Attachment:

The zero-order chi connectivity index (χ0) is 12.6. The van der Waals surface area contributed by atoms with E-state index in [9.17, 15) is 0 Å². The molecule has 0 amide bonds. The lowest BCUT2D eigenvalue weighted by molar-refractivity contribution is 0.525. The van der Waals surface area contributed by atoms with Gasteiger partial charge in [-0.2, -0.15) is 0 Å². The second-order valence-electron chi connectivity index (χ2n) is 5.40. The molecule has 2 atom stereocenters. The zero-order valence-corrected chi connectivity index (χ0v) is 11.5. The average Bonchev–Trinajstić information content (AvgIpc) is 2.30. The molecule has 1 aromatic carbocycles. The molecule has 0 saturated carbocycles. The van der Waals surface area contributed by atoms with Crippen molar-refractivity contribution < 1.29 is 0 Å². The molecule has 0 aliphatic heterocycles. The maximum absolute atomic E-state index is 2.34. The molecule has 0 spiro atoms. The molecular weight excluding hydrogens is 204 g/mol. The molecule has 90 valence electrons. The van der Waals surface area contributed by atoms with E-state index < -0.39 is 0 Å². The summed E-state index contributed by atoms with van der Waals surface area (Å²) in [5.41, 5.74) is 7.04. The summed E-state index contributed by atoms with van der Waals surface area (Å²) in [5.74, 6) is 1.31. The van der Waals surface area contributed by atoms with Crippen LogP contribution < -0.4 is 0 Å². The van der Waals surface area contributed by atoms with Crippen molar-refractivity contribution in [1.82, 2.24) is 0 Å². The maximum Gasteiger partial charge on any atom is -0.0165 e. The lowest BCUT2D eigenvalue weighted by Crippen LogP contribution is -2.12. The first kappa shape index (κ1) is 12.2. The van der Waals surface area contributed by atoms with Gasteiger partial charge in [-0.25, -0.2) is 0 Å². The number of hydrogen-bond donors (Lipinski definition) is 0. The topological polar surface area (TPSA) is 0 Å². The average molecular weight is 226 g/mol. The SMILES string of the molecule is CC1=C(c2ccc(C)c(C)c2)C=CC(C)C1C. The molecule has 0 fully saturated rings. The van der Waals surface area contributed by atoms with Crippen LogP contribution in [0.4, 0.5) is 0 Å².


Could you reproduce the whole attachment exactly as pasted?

The zero-order chi connectivity index (χ0) is 12.6. The van der Waals surface area contributed by atoms with E-state index in [9.17, 15) is 0 Å². The molecule has 0 amide bonds. The lowest BCUT2D eigenvalue weighted by molar-refractivity contribution is 0.525. The van der Waals surface area contributed by atoms with Gasteiger partial charge in [-0.2, -0.15) is 0 Å². The second-order valence-electron chi connectivity index (χ2n) is 5.40. The molecule has 2 atom stereocenters. The zero-order valence-corrected chi connectivity index (χ0v) is 11.5. The average Bonchev–Trinajstić information content (AvgIpc) is 2.30. The molecule has 1 aromatic carbocycles. The molecule has 0 saturated carbocycles. The van der Waals surface area contributed by atoms with Crippen molar-refractivity contribution < 1.29 is 0 Å². The molecule has 0 aliphatic heterocycles. The maximum absolute atomic E-state index is 2.34. The molecule has 0 spiro atoms. The molecular weight excluding hydrogens is 204 g/mol. The molecule has 90 valence electrons. The van der Waals surface area contributed by atoms with E-state index < -0.39 is 0 Å². The summed E-state index contributed by atoms with van der Waals surface area (Å²) in [5.41, 5.74) is 7.04. The summed E-state index contributed by atoms with van der Waals surface area (Å²) in [5.74, 6) is 1.31. The van der Waals surface area contributed by atoms with Crippen LogP contribution < -0.4 is 0 Å². The van der Waals surface area contributed by atoms with Crippen molar-refractivity contribution in [1.82, 2.24) is 0 Å². The maximum Gasteiger partial charge on any atom is -0.0165 e. The lowest BCUT2D eigenvalue weighted by Crippen LogP contribution is -2.12. The first kappa shape index (κ1) is 12.2. The van der Waals surface area contributed by atoms with Gasteiger partial charge in [-0.25, -0.2) is 0 Å². The number of hydrogen-bond donors (Lipinski definition) is 0. The topological polar surface area (TPSA) is 0 Å². The average molecular weight is 226 g/mol. The SMILES string of the molecule is CC1=C(c2ccc(C)c(C)c2)C=CC(C)C1C. The molecule has 0 fully saturated rings. The van der Waals surface area contributed by atoms with Crippen LogP contribution in [0.4, 0.5) is 0 Å².